Employer shielded from interest charge on payment for 14-day rule violation
Case name: Estate of Joyce v. Commercial Welding Co., et al., No. WCB-11-352 (Maine 05/03/12).
Ruling: The Maine Supreme Judicial Court held that an employer was not required to pay interest on the amount it paid for a violation of the 14-day rule, and the amount did not offset a death benefits award.
What it means: In Maine, a payment for a 14-day rule violation is not compensation paid pursuant to an award, and interest should not be imposed.
Summary: A worker was frequently exposed to airborne asbestos fibers on the job, and he rarely wore respiratory protection. He sought benefits for an occupational disease. He died, and his widow sought death benefits. The worker's employer had violated a rule requiring it to accept a claim, pay it, or deny the claim within 14 days of receiving notice of a work-related injury. It paid more than $60,000 for the rule violation. The Maine Supreme Judicial Court held that the employer was not required to pay interest on the payment, and the amount did not offset the death benefits awarded to the widow.
The court explained that the payment for the 14-day rule violation was not analogous to an award for compensation because it was payable to the worker without regard to whether his claim was successful. The purpose of the 14-day rule was to encourage timely filings by employers and facilitate the administrative decision-making process. The payment was credited toward the award received by the worker's estate. Because the payment exceeded the amount of the award, the employer was not required to make further payments to the estate. The estate was entitled to retain the full amount of the payment. The court found that interest should not be imposed on the payment because it was not compensation paid pursuant to an award.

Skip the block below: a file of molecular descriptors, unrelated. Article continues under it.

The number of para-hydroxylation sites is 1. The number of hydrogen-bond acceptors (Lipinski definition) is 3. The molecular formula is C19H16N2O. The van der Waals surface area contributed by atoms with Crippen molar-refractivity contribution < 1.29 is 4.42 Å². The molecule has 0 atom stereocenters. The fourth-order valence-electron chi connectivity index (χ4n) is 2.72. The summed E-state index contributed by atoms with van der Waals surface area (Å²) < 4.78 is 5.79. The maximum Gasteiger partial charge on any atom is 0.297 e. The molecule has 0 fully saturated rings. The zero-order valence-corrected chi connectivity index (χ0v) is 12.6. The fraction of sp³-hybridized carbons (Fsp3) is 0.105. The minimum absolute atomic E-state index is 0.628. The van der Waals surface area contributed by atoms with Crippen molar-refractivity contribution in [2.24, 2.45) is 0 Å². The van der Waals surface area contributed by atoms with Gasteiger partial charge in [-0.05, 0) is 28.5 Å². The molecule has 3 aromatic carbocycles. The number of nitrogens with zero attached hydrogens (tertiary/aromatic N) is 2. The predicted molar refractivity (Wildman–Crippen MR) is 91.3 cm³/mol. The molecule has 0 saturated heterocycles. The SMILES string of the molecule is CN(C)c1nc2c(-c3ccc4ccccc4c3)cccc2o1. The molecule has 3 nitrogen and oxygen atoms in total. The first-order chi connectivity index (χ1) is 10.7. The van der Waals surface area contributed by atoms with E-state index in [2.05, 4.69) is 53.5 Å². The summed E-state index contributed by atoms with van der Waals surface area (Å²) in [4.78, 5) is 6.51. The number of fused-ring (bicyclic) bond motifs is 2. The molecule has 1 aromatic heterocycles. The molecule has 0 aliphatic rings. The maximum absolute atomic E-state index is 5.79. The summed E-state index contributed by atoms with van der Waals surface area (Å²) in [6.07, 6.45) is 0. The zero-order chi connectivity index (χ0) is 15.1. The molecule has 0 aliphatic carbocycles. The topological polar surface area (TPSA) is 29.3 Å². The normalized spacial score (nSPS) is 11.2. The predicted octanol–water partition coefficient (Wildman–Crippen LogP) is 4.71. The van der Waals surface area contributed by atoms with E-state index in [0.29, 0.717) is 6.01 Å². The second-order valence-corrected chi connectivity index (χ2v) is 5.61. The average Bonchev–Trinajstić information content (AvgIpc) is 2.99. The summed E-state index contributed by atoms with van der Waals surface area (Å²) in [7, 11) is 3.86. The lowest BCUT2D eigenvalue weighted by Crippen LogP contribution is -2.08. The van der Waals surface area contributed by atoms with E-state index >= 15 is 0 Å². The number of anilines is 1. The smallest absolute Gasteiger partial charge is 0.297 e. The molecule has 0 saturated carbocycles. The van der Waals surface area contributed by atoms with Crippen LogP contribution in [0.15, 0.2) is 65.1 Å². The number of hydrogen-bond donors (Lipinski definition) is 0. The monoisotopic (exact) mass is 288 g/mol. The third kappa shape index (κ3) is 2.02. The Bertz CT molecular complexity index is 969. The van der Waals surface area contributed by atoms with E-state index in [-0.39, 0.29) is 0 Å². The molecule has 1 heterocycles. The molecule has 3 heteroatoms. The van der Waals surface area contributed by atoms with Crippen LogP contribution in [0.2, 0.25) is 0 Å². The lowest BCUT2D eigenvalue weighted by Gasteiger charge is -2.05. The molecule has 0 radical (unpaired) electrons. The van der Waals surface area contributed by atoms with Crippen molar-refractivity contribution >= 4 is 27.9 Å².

The employer argued that because the payment was in excess of the amount awarded to the estate, it should be entitled to use the excess amount to offset the death benefits awarded to the widow. The court disagreed, stating that the employer violated the 14-day rule when it responded to the worker's petition for benefits, but not when responding to the widow's claim for death benefits.
Read more at the WorkersComp Forum homepage.
July 2, 2012
Copyright 2012© LRP Publications